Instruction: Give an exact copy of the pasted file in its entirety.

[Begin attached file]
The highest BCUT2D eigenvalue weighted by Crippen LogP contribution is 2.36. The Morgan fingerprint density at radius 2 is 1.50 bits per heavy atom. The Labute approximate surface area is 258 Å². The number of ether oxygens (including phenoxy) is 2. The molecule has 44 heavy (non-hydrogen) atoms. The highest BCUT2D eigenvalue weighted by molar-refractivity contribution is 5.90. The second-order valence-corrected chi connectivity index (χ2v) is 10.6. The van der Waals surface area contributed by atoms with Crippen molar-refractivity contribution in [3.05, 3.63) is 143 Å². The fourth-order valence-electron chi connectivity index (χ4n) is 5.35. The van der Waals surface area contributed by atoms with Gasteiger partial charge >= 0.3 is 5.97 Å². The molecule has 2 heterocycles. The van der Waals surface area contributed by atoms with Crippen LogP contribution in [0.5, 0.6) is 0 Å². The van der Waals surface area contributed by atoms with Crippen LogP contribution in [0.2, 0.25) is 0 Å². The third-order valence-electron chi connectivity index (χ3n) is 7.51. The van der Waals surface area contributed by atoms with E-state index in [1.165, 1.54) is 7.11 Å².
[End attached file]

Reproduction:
The highest BCUT2D eigenvalue weighted by Crippen LogP contribution is 2.36. The Morgan fingerprint density at radius 2 is 1.50 bits per heavy atom. The Labute approximate surface area is 258 Å². The number of ether oxygens (including phenoxy) is 2. The molecule has 44 heavy (non-hydrogen) atoms. The highest BCUT2D eigenvalue weighted by molar-refractivity contribution is 5.90. The second-order valence-corrected chi connectivity index (χ2v) is 10.6. The van der Waals surface area contributed by atoms with Crippen molar-refractivity contribution in [3.05, 3.63) is 143 Å². The fourth-order valence-electron chi connectivity index (χ4n) is 5.35. The van der Waals surface area contributed by atoms with Gasteiger partial charge >= 0.3 is 5.97 Å². The molecule has 2 heterocycles. The van der Waals surface area contributed by atoms with Crippen LogP contribution in [0.5, 0.6) is 0 Å². The van der Waals surface area contributed by atoms with Crippen LogP contribution in [0.2, 0.25) is 0 Å². The third-order valence-electron chi connectivity index (χ3n) is 7.51. The van der Waals surface area contributed by atoms with E-state index in [1.165, 1.54) is 7.11 Å².